Scrap Bin Kaizen

If you are in a production operation, be it a factory or even administration, take a look in your scrap bins (or trash cans). What you find there can be very informative.

Is all scrap treated the same? In a lot of metal working operations, I see routine drop scrap mixed in with scrapped parts and products – things that were not intended to end up there.

If that is the case, what does it tell you about the attitude around scrapping a part? Is it routine, just part of getting the job done, like drop scrap?

If you find a scrapped part, can you find the defect or flaw that caused it to be unusable? How much work (and cost) was added after that defect was created? All of that is additional cost that added no value.

Was it painted? Partly assembled? Did it go through a bottleneck operation and consume capacity of the entire factory?

What about your trash cans or recycle bins in the office?

Do you see signs of frequent paper jams in printers and copiers? These events suck time away, and more than just the time to clear them. They cause a mental shifting of thought pattern away from the productive work that takes additional time to recover.

Here are a couple of thoughts.

Separate the routine drop scrap from bad parts that were supposed to be good parts. If you sacrifice parts to adjust in changeovers, separate those out into their own category.

Each of these is a different line of inquiry starting with the question “Why?”

Consider taking your bad parts from the last 24 hours and bringing them to a central location (or a location in the department). Conduct a “morning market” and get to the bottom of at least a couple of the root causes. You don’t have to solve all of them at once, just pick one and drive it to ground. Then another.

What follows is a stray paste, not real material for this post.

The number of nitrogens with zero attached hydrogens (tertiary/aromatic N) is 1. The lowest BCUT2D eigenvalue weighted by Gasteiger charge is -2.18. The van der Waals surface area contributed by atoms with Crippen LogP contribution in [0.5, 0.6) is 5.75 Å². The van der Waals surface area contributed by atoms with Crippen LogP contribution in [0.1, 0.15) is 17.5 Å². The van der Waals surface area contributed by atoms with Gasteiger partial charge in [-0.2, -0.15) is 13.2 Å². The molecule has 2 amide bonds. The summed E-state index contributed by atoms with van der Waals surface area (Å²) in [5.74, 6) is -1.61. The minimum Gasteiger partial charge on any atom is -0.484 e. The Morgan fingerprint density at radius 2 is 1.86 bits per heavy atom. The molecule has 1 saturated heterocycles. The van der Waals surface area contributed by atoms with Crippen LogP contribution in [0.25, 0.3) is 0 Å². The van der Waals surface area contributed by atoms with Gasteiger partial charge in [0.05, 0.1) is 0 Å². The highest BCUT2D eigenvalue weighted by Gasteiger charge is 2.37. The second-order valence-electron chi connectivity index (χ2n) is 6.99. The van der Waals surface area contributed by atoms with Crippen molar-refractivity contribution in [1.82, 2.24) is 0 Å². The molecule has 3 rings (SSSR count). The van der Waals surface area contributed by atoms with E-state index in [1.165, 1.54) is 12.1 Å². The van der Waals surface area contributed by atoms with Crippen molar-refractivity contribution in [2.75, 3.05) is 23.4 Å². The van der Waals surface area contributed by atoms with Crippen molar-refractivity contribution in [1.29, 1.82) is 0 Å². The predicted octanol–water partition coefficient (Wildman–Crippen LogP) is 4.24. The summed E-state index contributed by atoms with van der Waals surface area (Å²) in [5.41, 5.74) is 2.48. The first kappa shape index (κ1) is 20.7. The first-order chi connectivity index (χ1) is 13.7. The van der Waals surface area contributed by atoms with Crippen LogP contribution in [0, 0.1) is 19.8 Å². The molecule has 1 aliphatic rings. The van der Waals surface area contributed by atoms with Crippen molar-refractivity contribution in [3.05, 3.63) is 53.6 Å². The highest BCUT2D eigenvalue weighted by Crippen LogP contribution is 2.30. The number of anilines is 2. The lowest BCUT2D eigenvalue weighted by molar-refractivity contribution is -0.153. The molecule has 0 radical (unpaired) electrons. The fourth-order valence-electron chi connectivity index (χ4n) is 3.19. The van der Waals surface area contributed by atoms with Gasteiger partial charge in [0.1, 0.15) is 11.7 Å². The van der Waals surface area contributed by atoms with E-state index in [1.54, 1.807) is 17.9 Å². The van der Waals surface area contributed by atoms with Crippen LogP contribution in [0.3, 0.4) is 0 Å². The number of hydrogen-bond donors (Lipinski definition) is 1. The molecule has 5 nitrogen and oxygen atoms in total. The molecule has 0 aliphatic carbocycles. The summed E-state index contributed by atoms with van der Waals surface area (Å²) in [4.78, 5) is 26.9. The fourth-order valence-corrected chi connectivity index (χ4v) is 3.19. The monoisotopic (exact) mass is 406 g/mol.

Scrap is not simply a material and time waste. It is a reflection of how well you really understand your processes.

3 Replies to “Scrap Bin Kaizen”

  1. Mark,

    You make some very good points – as usual. If Lean is at least partially about making abnormalities immediately visible, then hiding things in scrap bins should be a big no-no.

    One of the things that bothers me about scrap bins is that they all seem to have a built in silencer / cloaking attachment. Anything that goes in them not only becomes invisible, but it becomes totally silent as well.

    I remember one particular time when I was looking at several scrap bins being loaded into a trailer at one of our factories – compleley full. I asked the supervisor beside me how much money was in them. He simply replied that we were recycling the aluminum and thus got paid for the scrap. “Did you get paid more for the scrap than we sunk into making it?” I asked. Dead silence.

    So my words of advice were that if we did get more for it, we should simply dump all of our raw materials directly into scrap tubs to save processing time and labor. If we didn’t, then maybe we should start publicizing how much a full scrap tub actually cost us – after we get “paid” for it. When he did, the numbers were quite an eye opener for all involved.

    Tom

  2. Scrap versus offall versus trimmings (in metal stamping lingo).
    Scrap are defective blanks,parts, etc.
    Offall is a piece large enough to be reused in a different part / stamping operation.
    Trimmings are pieces from around the part/blank unable to be reused.

    A silly company at which I worked had a vacuum form process to make a component part that went into but was unrelated to the final end product manufacturing processes.

    The vacuum form area took up vital production floor space plus had a plastic re-grinder for the trimmings. The component part was simple enough for any outside vacuum form shop to make, it was made from standard black sheet, and the part didn’t even have to be stored inside or delicately handled.

    When I recommended to outsource the vacuum form part and process, I was told that the real profits were made in reselling the totes of black regrind to the plastics industry since each tote was 500lbs plus of virgin black material.

    In other words, there was such great profit in the reground trimmings that no one in management wanted to let it go. However when I suggested the same idea in regards to recovering corrugated cardboard for resale and not landfilling the cardboard, management said that this was too difficult – ie: not enough profit.

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